|Cork North Central||1||1||1||1||4|
|Cork North West||1||2||3|
|Cork South Central||1||3||1||5|
|Cork South West||1||2||3|
|Donegal North East||1||1||1||3|
|Donegal South West||1||1||1||3|
|Dublin Mid West||2||1||1||4|
|Dublin North Central||1||1||1||3|
|Dublin North East||1||2||3|
|Dublin North West||1||1||1||3|
|Dublin South Central||1||2||1||1||5|
|Dublin South East||1||2||1||4|
|Dublin South West||1||2||1||4|
|Kerry North-West Limerick||1||1||1||3|
Even though support levels for Labour, Sinn Féin and Others groups have not changed significantly, the 1% loss of support by these parties added to increasing support levels for Fianna Fáil and Fine Gael means that some of their more marginal seats are seen to fall into Fianna Fáil and Fine Gael’s hands, with Fianna Fáil predicted to gain two extra seats and Fine Gael six extra seats, leaving the latter with just enough seats to form a single party government.
The July 20th Irish Times Ispos-MRBI poll puts support for the main candidates expected to be in October’s presidential election contest as follows: David Norris 25%. Gay Mitchell 21%, Michael D. Higgins 18%, Sean Gallagher 13%, Mary Davis 12%, Eamonn Cuiv 11% with second preferences expected to go as follows based on the poll figures: David Norris 10%. Gay Mitchell 8%, Michael D. Higgins 14%, Sean Gallagher 9%, Mary Davis 10%, Eamonn Cuiv 4%, Non Transferable 45%. Based on these poll figures, I would predict that David Norris will win the election, beating Gay Mitchell on the final count by 533,329 votes to 442,550 votes.
First step in this model will be to estimate the turnout for the election. The turnout is likely to be lower than the turnout for the general election, but there will be likely to be more people voting than in the previous presidential election in 2007. Fortunately there was also a general election in 2007 and this can offer a yardstick to help guesstimate the turnout. The numbers turning out to vote increased by 24.1% between the general elections of 1997 (1,806,932 voting) and 2011 (2,243,176 voting). Applying the same level of increase to the number that turned out to vote in the presidential election of 1997 (1,279,688) gives us a turnout of 1,588,641 voters.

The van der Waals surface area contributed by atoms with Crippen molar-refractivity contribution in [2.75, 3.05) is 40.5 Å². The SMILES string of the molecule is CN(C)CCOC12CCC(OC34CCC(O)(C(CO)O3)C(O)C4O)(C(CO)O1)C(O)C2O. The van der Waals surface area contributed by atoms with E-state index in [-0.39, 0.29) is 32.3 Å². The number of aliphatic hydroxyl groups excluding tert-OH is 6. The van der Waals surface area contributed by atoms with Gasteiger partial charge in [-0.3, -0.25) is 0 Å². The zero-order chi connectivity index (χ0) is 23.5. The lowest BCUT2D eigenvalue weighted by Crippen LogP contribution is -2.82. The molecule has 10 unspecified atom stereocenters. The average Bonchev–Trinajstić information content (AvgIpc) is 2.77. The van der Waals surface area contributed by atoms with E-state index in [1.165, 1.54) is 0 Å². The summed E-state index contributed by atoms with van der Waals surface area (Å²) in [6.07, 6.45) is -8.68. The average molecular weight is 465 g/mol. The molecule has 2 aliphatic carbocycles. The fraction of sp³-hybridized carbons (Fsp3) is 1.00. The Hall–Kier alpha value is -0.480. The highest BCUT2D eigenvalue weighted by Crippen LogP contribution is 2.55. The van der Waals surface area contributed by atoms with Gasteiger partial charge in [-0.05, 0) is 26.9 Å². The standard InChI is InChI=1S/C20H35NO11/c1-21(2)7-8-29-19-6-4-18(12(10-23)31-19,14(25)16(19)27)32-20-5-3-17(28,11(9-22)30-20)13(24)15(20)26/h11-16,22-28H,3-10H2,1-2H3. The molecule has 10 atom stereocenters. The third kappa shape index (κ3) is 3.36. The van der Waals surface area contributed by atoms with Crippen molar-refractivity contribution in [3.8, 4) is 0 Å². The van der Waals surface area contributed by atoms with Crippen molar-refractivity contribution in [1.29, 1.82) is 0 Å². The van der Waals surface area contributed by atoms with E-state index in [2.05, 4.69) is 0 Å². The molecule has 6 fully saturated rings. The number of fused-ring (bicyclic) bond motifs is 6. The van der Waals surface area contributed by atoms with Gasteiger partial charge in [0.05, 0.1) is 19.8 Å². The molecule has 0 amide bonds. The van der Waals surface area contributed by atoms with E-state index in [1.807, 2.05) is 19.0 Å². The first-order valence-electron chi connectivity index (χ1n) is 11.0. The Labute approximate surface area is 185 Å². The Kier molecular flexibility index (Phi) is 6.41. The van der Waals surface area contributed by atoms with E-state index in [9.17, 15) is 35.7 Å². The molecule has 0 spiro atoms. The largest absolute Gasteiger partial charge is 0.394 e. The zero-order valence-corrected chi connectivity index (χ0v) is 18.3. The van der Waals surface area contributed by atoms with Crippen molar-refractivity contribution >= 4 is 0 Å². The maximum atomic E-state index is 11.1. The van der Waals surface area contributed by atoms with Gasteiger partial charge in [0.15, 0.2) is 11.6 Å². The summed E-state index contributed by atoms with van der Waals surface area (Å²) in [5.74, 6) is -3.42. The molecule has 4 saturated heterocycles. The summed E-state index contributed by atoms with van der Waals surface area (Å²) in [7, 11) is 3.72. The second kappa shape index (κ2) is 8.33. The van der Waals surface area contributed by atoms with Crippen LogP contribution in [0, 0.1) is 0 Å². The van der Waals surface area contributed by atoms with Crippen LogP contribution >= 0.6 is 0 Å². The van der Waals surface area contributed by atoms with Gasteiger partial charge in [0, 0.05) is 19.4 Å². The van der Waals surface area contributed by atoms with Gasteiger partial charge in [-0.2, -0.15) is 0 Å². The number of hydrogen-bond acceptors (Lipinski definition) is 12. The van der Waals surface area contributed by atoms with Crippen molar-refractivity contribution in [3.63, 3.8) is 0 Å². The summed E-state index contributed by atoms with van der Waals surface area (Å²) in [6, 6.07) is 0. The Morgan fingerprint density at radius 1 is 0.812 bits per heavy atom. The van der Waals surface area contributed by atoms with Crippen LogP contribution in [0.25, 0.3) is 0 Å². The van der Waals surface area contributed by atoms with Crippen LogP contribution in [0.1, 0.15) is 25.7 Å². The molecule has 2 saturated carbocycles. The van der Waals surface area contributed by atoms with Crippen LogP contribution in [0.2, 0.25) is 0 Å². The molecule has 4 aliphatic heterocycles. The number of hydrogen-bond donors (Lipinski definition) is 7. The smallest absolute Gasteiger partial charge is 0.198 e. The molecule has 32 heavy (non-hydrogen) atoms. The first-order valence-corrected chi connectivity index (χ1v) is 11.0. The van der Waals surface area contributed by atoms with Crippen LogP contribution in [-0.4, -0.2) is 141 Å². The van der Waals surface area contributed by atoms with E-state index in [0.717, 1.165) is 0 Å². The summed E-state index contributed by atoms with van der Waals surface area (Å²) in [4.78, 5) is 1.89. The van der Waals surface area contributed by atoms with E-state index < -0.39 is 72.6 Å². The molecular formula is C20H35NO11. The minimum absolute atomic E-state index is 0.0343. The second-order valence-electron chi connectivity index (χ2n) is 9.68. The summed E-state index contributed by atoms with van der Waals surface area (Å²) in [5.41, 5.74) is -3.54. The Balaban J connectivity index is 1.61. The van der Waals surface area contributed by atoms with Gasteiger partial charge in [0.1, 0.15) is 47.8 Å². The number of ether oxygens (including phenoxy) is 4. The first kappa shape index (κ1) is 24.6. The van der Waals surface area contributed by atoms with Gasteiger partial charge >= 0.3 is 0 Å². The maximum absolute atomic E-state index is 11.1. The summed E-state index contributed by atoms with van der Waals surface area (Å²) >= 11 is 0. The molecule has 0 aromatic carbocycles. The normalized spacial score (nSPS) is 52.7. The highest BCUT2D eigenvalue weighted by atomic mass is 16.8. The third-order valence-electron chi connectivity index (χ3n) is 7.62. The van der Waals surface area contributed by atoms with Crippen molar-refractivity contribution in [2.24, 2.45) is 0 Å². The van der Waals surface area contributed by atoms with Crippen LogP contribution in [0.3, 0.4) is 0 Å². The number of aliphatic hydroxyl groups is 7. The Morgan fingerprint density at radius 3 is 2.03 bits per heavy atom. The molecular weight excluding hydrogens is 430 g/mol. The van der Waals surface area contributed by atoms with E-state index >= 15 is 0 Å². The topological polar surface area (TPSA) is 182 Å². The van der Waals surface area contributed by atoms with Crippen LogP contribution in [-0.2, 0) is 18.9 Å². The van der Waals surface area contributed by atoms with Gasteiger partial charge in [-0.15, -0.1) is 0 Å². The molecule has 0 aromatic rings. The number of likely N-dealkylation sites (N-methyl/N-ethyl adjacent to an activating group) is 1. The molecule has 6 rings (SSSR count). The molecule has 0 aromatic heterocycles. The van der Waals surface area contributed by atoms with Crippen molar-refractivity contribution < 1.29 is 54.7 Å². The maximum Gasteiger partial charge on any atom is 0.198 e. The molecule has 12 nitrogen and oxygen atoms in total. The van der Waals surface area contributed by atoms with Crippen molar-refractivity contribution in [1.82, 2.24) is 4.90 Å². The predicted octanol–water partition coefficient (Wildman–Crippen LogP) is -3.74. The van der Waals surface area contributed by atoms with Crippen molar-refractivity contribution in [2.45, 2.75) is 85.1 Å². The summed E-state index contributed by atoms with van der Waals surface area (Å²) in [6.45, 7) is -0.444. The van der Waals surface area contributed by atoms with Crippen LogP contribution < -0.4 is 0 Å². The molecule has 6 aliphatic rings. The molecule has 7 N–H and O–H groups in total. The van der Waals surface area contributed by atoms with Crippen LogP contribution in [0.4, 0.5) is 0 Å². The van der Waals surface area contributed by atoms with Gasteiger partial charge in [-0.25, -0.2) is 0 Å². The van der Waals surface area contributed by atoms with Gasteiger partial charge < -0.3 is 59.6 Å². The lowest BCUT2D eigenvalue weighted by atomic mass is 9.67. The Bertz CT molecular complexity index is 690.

Based on the poll figures and this estimated turnout value, the first count would be as follows:
Following the elimination of Cuiv and distribution of his transfers (in line with second preference poll figures), the second count would be as follows:
Following the elimination of Davis and distribution of her transfers, the third count would be as follows:
Following the elimination of Gallagher and distribution of his transfers, the fourth count would be as follows:
Following the elimination of Higgins and distribution of his transfers, the fourth count would be as follows:
Of course it must be noted that it is very much early days in terms of the presidential race. While two candidates have been formally nominated to contest the election by their parties (Higgins and Mitchell) and two other candidates (Gallagher and Davis) have attained sufficient endorsements from local authorities to be allowed to stand, we still do not know what the final line-up of candidates will look like. Indeed the current front-runner, David Norris, has not yet ensured that he will be a candidate, either via the Oireachtas nomination or the local authority nomination route. Indeed, with final nominations not being decided on until September, there is a chance that the actual winning candidate may not yet have entered the race! With the formal campaign will not starting until September, this race is still very much up for grabs.